The Isle of Man has announced that it will test blockchain technology to see if it can prevent IoT devices from compromise by hackers.
The project is in collaboration with startup firm Credits, according to a report by Financial News. According to Credits co-founder Nick Williamson, the technology could be used to assign unique identities to physical items to affirm authenticity.
“The idea behind [the experiment] is that IoT has a promise of assigning a unique, non-forgeable identity to physical items and what the Blockchain provides is the way of managing and maintaining an identity,” he told the publication.
Credits will offer its Platform-as-a-Service (PaaS) framework to enable enterprises, government and the public sector to build Blockchains to establish provenance, authentication and reconciliation. The framework should work with other legacy and Blockchain systems.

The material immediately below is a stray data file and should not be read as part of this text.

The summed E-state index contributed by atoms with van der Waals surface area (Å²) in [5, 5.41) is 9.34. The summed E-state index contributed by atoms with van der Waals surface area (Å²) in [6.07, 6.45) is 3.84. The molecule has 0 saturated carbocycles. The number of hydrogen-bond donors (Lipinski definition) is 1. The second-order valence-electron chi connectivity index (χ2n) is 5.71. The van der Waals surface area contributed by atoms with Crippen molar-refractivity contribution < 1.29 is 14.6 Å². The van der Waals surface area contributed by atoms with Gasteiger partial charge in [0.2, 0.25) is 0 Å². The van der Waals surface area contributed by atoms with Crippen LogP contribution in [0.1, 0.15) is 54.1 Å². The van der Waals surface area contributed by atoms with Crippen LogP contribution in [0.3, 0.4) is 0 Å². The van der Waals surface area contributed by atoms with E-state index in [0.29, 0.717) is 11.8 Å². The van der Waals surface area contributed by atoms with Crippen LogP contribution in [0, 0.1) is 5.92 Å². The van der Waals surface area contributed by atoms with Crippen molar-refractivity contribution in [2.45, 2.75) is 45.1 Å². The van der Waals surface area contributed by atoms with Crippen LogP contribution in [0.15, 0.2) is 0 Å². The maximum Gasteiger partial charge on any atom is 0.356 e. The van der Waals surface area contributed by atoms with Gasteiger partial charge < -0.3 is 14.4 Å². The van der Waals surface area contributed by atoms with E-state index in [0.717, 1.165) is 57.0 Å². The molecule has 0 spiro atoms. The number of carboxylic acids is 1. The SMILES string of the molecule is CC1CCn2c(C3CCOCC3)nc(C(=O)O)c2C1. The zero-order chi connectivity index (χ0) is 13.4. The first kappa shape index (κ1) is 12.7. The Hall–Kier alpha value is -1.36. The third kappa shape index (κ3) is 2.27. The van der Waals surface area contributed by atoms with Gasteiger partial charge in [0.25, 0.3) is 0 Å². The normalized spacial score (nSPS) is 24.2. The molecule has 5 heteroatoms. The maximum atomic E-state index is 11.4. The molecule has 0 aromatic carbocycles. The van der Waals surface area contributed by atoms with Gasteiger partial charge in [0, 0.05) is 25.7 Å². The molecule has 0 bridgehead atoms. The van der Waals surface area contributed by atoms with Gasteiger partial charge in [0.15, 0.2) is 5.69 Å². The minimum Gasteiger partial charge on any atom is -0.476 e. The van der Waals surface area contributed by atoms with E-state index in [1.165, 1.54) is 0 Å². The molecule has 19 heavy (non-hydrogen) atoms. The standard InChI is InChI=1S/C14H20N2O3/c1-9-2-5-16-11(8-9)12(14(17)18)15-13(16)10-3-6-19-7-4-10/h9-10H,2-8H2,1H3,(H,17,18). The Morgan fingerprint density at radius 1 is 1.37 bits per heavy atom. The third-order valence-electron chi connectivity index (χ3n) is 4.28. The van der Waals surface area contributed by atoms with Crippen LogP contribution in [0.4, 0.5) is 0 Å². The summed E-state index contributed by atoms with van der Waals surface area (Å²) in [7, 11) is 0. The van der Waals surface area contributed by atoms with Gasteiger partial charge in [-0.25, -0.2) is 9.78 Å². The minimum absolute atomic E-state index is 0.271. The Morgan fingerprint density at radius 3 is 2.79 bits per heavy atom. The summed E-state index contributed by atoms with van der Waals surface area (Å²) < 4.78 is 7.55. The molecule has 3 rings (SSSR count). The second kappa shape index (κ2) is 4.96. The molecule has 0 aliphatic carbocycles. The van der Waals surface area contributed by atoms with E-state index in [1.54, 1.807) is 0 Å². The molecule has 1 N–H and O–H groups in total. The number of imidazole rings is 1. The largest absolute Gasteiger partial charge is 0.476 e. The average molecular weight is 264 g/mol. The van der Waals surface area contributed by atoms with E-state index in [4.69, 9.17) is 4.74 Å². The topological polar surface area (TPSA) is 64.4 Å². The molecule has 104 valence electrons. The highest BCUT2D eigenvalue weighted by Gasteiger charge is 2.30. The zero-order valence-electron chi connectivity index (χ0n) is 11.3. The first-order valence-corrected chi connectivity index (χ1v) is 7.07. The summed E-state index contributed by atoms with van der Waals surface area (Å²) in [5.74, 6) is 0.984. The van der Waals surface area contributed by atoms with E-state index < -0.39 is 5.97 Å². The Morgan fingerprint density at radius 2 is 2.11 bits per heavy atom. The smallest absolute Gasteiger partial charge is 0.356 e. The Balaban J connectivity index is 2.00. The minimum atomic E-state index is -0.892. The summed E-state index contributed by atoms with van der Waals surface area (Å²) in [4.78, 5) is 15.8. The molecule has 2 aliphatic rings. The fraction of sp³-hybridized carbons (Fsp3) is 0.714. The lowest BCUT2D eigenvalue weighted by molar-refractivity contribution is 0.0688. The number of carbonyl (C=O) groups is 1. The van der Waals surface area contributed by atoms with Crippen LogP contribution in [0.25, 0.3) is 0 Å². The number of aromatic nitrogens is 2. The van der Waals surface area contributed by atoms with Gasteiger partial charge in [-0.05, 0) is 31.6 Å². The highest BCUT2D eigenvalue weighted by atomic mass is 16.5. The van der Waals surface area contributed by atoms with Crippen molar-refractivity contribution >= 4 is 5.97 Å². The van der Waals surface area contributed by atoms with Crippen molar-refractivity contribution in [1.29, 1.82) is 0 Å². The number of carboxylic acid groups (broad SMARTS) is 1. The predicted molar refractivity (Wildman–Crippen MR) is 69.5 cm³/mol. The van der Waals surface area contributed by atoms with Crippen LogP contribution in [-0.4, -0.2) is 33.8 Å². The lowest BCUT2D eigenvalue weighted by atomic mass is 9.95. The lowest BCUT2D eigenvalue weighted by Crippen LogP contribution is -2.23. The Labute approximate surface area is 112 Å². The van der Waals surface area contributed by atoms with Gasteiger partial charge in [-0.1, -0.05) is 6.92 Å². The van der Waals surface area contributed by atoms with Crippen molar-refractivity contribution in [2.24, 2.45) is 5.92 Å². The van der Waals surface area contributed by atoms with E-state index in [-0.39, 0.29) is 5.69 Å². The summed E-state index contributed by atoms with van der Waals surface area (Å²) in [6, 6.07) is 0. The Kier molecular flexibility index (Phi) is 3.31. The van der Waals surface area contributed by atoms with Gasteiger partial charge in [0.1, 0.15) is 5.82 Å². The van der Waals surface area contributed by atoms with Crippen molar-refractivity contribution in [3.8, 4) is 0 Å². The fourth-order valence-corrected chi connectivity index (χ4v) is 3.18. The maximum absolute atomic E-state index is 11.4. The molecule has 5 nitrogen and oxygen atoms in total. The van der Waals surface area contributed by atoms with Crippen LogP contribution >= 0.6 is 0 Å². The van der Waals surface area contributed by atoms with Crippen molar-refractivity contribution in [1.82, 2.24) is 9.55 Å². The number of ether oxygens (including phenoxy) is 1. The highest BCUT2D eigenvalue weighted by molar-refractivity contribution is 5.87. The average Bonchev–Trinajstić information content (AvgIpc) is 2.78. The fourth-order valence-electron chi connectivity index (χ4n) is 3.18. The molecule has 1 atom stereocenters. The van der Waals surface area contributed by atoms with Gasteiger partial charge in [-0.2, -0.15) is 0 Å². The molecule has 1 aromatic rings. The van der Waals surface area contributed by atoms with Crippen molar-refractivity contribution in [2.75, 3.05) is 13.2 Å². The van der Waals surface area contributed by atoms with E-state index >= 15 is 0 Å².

The framework has also been endorsed by the UK government which awarded it a contract under G-Cloud 8 to provide distributed ledger technology software and cloud-based services to enterprise and public sector bodies.
Isle of Man at the forefront with Blockchain
Peter Veash, CEO at The BIO Agency, told Internet of Business that the Isle of Man government has always been on the forefront of trialling new technologies.
“Blockchain is the next logical step. The technology isn’t just used for crypto-currencies like Bitcoin – the opportunities for it are limitless and the Internet of Things industry is definitely one that can benefit from it. Given that a Blockchain uses code that theoretically can’t be altered and keeps a record of every transaction, it is very hard to hack,” he said.
In a study written by EY earlier this year, Paul Brody, EY Americas strategy leader said that IoT and blockchain technologies were “kind of made for each other” and could become the “underlying infrastructure for many IoT networks”.
“Blockchain-powered industrial IoT networks will allow us to connect industrial assets — everything from shipping containers to MRI machines to construction equipment — into real-time digital marketplaces where we can make better use of them.”